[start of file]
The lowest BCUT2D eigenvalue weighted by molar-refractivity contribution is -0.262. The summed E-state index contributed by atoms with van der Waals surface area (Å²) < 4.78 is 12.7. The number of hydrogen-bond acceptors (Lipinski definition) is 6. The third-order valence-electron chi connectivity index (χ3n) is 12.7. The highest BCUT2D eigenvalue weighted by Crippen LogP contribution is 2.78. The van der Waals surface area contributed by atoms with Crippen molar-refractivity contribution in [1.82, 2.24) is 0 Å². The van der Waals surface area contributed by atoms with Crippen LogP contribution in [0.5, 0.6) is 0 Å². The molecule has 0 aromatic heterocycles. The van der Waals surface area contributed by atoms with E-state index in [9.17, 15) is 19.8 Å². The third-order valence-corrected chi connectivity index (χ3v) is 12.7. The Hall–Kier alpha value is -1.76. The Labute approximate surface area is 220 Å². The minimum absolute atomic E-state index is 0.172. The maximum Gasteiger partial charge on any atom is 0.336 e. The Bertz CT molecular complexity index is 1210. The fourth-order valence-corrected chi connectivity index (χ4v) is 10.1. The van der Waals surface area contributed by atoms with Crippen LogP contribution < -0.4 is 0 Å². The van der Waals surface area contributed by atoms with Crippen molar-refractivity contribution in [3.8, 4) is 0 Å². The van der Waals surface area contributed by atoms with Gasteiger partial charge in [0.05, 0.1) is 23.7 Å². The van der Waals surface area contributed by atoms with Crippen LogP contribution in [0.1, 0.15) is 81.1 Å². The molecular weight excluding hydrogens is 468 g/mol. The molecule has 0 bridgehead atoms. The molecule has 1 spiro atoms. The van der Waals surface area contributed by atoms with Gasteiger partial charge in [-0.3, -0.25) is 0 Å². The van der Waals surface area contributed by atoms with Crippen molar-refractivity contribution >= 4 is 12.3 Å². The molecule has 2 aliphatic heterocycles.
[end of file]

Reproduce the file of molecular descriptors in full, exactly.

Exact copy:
The lowest BCUT2D eigenvalue weighted by molar-refractivity contribution is -0.262. The summed E-state index contributed by atoms with van der Waals surface area (Å²) < 4.78 is 12.7. The number of hydrogen-bond acceptors (Lipinski definition) is 6. The third-order valence-electron chi connectivity index (χ3n) is 12.7. The highest BCUT2D eigenvalue weighted by Crippen LogP contribution is 2.78. The van der Waals surface area contributed by atoms with Crippen molar-refractivity contribution in [1.82, 2.24) is 0 Å². The van der Waals surface area contributed by atoms with Crippen LogP contribution in [0.5, 0.6) is 0 Å². The molecule has 0 aromatic heterocycles. The van der Waals surface area contributed by atoms with E-state index in [9.17, 15) is 19.8 Å². The third-order valence-corrected chi connectivity index (χ3v) is 12.7. The Hall–Kier alpha value is -1.76. The Labute approximate surface area is 220 Å². The minimum absolute atomic E-state index is 0.172. The maximum Gasteiger partial charge on any atom is 0.336 e. The Bertz CT molecular complexity index is 1210. The fourth-order valence-corrected chi connectivity index (χ4v) is 10.1. The van der Waals surface area contributed by atoms with Crippen LogP contribution < -0.4 is 0 Å². The van der Waals surface area contributed by atoms with Crippen molar-refractivity contribution in [3.8, 4) is 0 Å². The van der Waals surface area contributed by atoms with Gasteiger partial charge in [0.05, 0.1) is 23.7 Å². The van der Waals surface area contributed by atoms with Crippen LogP contribution in [0.1, 0.15) is 81.1 Å². The molecular weight excluding hydrogens is 468 g/mol. The molecule has 0 bridgehead atoms. The molecule has 1 spiro atoms. The van der Waals surface area contributed by atoms with Gasteiger partial charge in [-0.3, -0.25) is 0 Å². The van der Waals surface area contributed by atoms with Crippen molar-refractivity contribution >= 4 is 12.3 Å². The molecule has 2 aliphatic heterocycles.